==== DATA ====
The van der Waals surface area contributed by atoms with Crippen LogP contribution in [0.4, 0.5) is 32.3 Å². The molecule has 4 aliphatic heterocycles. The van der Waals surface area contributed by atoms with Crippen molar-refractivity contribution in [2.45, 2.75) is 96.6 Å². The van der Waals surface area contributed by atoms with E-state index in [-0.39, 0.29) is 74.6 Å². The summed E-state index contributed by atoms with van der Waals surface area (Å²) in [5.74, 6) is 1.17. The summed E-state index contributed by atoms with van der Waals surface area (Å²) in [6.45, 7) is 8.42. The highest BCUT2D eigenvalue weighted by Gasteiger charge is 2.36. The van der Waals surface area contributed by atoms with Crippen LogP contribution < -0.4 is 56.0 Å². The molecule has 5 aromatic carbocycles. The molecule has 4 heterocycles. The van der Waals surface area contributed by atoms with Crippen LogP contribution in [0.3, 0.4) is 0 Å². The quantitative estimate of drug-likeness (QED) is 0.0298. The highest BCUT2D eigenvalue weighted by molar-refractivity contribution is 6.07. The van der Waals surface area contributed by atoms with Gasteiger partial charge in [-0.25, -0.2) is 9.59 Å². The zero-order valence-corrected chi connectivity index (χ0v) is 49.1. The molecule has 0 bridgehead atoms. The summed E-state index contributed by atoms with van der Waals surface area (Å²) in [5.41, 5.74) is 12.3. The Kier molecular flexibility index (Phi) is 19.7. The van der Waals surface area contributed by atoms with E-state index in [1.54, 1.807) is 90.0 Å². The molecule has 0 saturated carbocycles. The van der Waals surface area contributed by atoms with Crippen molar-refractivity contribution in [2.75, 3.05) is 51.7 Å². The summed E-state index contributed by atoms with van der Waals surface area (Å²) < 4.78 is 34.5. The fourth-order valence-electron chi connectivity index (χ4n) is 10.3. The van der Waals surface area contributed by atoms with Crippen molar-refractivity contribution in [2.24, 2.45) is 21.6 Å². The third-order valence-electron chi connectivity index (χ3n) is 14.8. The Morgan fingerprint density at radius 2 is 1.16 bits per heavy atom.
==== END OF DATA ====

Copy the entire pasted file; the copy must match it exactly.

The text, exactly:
The van der Waals surface area contributed by atoms with Crippen LogP contribution in [0.4, 0.5) is 32.3 Å². The molecule has 4 aliphatic heterocycles. The van der Waals surface area contributed by atoms with Crippen molar-refractivity contribution in [2.45, 2.75) is 96.6 Å². The van der Waals surface area contributed by atoms with E-state index in [-0.39, 0.29) is 74.6 Å². The summed E-state index contributed by atoms with van der Waals surface area (Å²) in [5.74, 6) is 1.17. The summed E-state index contributed by atoms with van der Waals surface area (Å²) in [6.45, 7) is 8.42. The highest BCUT2D eigenvalue weighted by Gasteiger charge is 2.36. The van der Waals surface area contributed by atoms with Crippen LogP contribution < -0.4 is 56.0 Å². The molecule has 5 aromatic carbocycles. The molecule has 4 heterocycles. The van der Waals surface area contributed by atoms with Crippen LogP contribution in [0.3, 0.4) is 0 Å². The quantitative estimate of drug-likeness (QED) is 0.0298. The highest BCUT2D eigenvalue weighted by molar-refractivity contribution is 6.07. The van der Waals surface area contributed by atoms with Gasteiger partial charge in [-0.25, -0.2) is 9.59 Å². The zero-order valence-corrected chi connectivity index (χ0v) is 49.1. The molecule has 0 bridgehead atoms. The summed E-state index contributed by atoms with van der Waals surface area (Å²) in [5.41, 5.74) is 12.3. The Kier molecular flexibility index (Phi) is 19.7. The van der Waals surface area contributed by atoms with E-state index in [1.54, 1.807) is 90.0 Å². The molecule has 0 saturated carbocycles. The van der Waals surface area contributed by atoms with Crippen molar-refractivity contribution in [2.75, 3.05) is 51.7 Å². The summed E-state index contributed by atoms with van der Waals surface area (Å²) < 4.78 is 34.5. The fourth-order valence-electron chi connectivity index (χ4n) is 10.3. The van der Waals surface area contributed by atoms with Crippen molar-refractivity contribution in [2.24, 2.45) is 21.6 Å². The third-order valence-electron chi connectivity index (χ3n) is 14.8. The Morgan fingerprint density at radius 2 is 1.16 bits per heavy atom.